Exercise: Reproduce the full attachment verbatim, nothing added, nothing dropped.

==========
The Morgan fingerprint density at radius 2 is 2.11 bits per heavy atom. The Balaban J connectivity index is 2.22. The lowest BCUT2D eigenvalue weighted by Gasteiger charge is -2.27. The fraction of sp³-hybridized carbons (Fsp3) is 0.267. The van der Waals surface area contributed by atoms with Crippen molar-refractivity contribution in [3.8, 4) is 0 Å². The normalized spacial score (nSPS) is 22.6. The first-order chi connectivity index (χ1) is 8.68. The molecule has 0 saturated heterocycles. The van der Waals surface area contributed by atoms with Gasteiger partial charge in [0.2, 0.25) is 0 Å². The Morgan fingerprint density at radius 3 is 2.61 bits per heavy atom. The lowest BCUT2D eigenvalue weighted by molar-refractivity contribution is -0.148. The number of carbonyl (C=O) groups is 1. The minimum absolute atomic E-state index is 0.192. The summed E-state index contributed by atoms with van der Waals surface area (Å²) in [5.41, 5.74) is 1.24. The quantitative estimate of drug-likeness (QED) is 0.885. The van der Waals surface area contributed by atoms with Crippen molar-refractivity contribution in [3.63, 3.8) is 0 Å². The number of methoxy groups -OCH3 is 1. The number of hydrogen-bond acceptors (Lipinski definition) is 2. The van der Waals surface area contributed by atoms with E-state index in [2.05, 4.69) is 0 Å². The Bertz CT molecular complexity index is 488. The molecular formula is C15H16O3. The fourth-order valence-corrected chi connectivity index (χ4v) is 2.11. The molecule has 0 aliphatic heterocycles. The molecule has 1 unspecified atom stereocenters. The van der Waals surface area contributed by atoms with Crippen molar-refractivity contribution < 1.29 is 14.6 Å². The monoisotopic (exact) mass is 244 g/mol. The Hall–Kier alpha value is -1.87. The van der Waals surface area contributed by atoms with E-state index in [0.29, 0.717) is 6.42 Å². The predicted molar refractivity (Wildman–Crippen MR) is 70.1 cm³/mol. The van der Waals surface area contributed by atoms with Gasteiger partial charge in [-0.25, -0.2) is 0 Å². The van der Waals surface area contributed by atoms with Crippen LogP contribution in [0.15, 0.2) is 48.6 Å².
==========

The Morgan fingerprint density at radius 2 is 2.11 bits per heavy atom. The Balaban J connectivity index is 2.22. The lowest BCUT2D eigenvalue weighted by Gasteiger charge is -2.27. The fraction of sp³-hybridized carbons (Fsp3) is 0.267. The van der Waals surface area contributed by atoms with Crippen molar-refractivity contribution in [3.8, 4) is 0 Å². The normalized spacial score (nSPS) is 22.6. The first-order chi connectivity index (χ1) is 8.68. The molecule has 0 saturated heterocycles. The van der Waals surface area contributed by atoms with Gasteiger partial charge in [0.2, 0.25) is 0 Å². The Morgan fingerprint density at radius 3 is 2.61 bits per heavy atom. The lowest BCUT2D eigenvalue weighted by molar-refractivity contribution is -0.148. The number of carbonyl (C=O) groups is 1. The minimum absolute atomic E-state index is 0.192. The summed E-state index contributed by atoms with van der Waals surface area (Å²) in [5.41, 5.74) is 1.24. The quantitative estimate of drug-likeness (QED) is 0.885. The van der Waals surface area contributed by atoms with Crippen molar-refractivity contribution in [3.63, 3.8) is 0 Å². The number of methoxy groups -OCH3 is 1. The number of hydrogen-bond acceptors (Lipinski definition) is 2. The van der Waals surface area contributed by atoms with E-state index in [2.05, 4.69) is 0 Å². The Bertz CT molecular complexity index is 488. The molecular formula is C15H16O3. The fourth-order valence-corrected chi connectivity index (χ4v) is 2.11. The molecule has 0 aliphatic heterocycles. The molecule has 1 unspecified atom stereocenters. The van der Waals surface area contributed by atoms with Crippen molar-refractivity contribution < 1.29 is 14.6 Å². The monoisotopic (exact) mass is 244 g/mol. The Hall–Kier alpha value is -1.87. The van der Waals surface area contributed by atoms with E-state index in [0.29, 0.717) is 6.42 Å². The predicted molar refractivity (Wildman–Crippen MR) is 70.1 cm³/mol. The van der Waals surface area contributed by atoms with Gasteiger partial charge in [-0.25, -0.2) is 0 Å². The van der Waals surface area contributed by atoms with Crippen LogP contribution in [0.15, 0.2) is 48.6 Å².